Looking under the hood it is the rare entrepreneur who resolves the ethical conflicts of wartime in a way that we today find satisfactory.
Malcolm Gladwell reviews Ugly Beauty
The details of just how Schueller managed to wriggle out of legal trouble are sordid. Bénouville turns out to have barely known Schueller. He was, it seems, doing a favor for three friends: François Dalle, who ran L’Oréal after Schueller’s death; André Bettencourt, who married Schueller’s daughter and became one of the richest men in the world; and François Mitterrand, who worked for L’Oréal in the last days of the war and ended up as the President of France. But there is no denying the cynical brilliance of Schueller’s strategy. As they would say on Wall Street, he hedged the war to perfection. When the market turned in 1942, he shorted Germany and went long on France, and the awkward fact about Schueller’s behavior is that this ability to deal with unexpected obstacles is what we normally celebrate in entrepreneurs. The entrepreneur is someone obsessed with his creation, who applies the full force of his intellect to protect and sustain it. That’s why Alexander Graham Bell didn’t give up on the telephone, and why Hewlett and Packard kept plugging away in their garage in Silicon Valley. We like this about them. Here is Brandon describing what happened to Schueller when he first embarked on his hair-dye project. Having quit his job, and with just eight hundred francs to his name, he surrendered to the compulsion of invention:
The two-room apartment on rue d’Alger cost 400 francs a year, which since he had also to eat and buy materials gave him a little less than two years. The dining room became his office, the bedroom his lab. He lived alone, cooked for himself, and slept in a little camp bed until it was crowded out by laboratory equipment. . . . “When I think back to those days, I can’t imagine how I got through them,” he reflected forty years later.
So why should we be surprised that Schueller would cross a moral line in the service of that same obsession? Schueller’s daughter, Liliane Bettencourt, later tried to excuse her father’s wartime behavior by saying that he was a “pathological optimist who hadn’t the first idea about politics, and who always managed to be in the wrong place.” Brandon is skeptical of that explanation. But it is not entirely wrong. The kind of people who retreat to their two-room apartments or cluttered garages and emerge, two years later, with a better mousetrap are pathological optimists, and seldom have the first idea about politics. Schueller wasn’t for France; he wasn’t for Germany. Schueller was for Schueller. An engineer who worked at L’Oréal said it best: “I think M. Schueller is too much of an opportunist to risk engaging himself absolutely in favor of anyone.”
One of the classic stories in the entrepreneurial canon involves the founder of Ikea, Ingvar Kamprad. In the early days of the company, other Swedish furniture manufacturers had been boycotting Kamprad, protesting what they considered his predatory pricing. His business was in a crisis: he could fill only a fraction of his orders. So Kamprad went to Poland, where manufacturing costs were half those in Sweden. There he struck a series of deals that eventually established Ikea as Europe’s premier low-cost furniture company, and vaulted it from obscurity into one of the biggest retailers in the world. Here is the entrepreneur at work: brilliantly resolving an obstacle to his own advantage. But the official Ikea history hardly considers the implications of when Kamprad made that trip to Poland. It was 1961. The Berlin Wall was about to go up. The Cold War was at its peak. Poland, like the other Soviet-bloc countries, was in the grips of a repressive regime. “Their visit lasted a week and can still be tracked almost step by step by step in the documents the Polish secret police drew up,” the journalist Bertil Torekull breezily writes, in the corporate biography he crafted with Ingvar Kamprad. And how did Kamprad set up shop? “At first we did a bit of advance smuggling,” Kamprad recounts to Torekull. “Illegally, we took tools such as files, spare parts for machines, and even carbon paper for ancient typewriters. . . . We bought nose and mouth protectors when we saw the dreadful environment, and we took a whole lot of secondhand machines from a firm in Jönköping [in Sweden] and installed them in Poland instead.” Because the Ikea history was written in 1998—long after the fall of Communism, when Poland had become a healthy democracy and the unpleasantness of the Soviet bloc had begun to recede into history, Kamprad’s trip to Poland has been treated as a kind of heroic pilgrimage. But what Kamprad did in 1961—cozy up to a police state, break the law—is not radically different from what Schueller did in 1940. Kamprad didn’t get too worked up about the moral consequences of collaborating with the Soviet bloc because he wasn’t interested in moral consequences. He was an entrepreneur trying to save his business. He was too much of an opportunist to risk engaging himself absolutely in favor of anyone. Kamprad was for Kamprad.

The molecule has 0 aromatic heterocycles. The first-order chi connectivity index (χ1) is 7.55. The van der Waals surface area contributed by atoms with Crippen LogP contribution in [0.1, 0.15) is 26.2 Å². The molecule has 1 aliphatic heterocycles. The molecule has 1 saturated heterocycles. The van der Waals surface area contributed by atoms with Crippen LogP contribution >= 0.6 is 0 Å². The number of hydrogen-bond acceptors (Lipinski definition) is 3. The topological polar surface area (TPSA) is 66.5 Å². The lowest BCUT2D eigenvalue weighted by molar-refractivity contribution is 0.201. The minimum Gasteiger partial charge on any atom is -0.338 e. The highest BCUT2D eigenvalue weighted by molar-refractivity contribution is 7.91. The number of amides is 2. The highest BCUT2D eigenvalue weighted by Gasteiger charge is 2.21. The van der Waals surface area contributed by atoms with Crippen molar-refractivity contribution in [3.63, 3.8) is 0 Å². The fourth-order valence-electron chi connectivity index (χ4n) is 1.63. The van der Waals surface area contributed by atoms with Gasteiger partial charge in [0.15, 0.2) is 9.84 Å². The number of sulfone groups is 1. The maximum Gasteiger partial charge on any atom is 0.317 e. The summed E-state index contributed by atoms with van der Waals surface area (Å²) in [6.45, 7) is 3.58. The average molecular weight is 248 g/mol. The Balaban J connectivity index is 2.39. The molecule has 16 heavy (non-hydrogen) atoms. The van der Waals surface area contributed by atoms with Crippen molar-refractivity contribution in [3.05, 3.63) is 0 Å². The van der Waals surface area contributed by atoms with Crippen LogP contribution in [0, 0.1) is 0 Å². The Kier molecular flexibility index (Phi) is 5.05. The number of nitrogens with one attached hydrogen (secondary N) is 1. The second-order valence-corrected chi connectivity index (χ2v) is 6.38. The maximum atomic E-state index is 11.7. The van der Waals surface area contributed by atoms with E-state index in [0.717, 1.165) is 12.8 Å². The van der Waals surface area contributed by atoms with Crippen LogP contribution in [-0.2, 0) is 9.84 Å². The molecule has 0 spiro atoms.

Interested? Buy the book Ugly Beauty: : Helena Rubinstein, L'Oréal, and the Blemished History of Looking Good.
Malcolm Gladwell is a staff writer at the New Yorker and the author of The Tipping Point: How Little Things Make a Big Difference, Blink, Outliers and most recently, What the Dog Saw.
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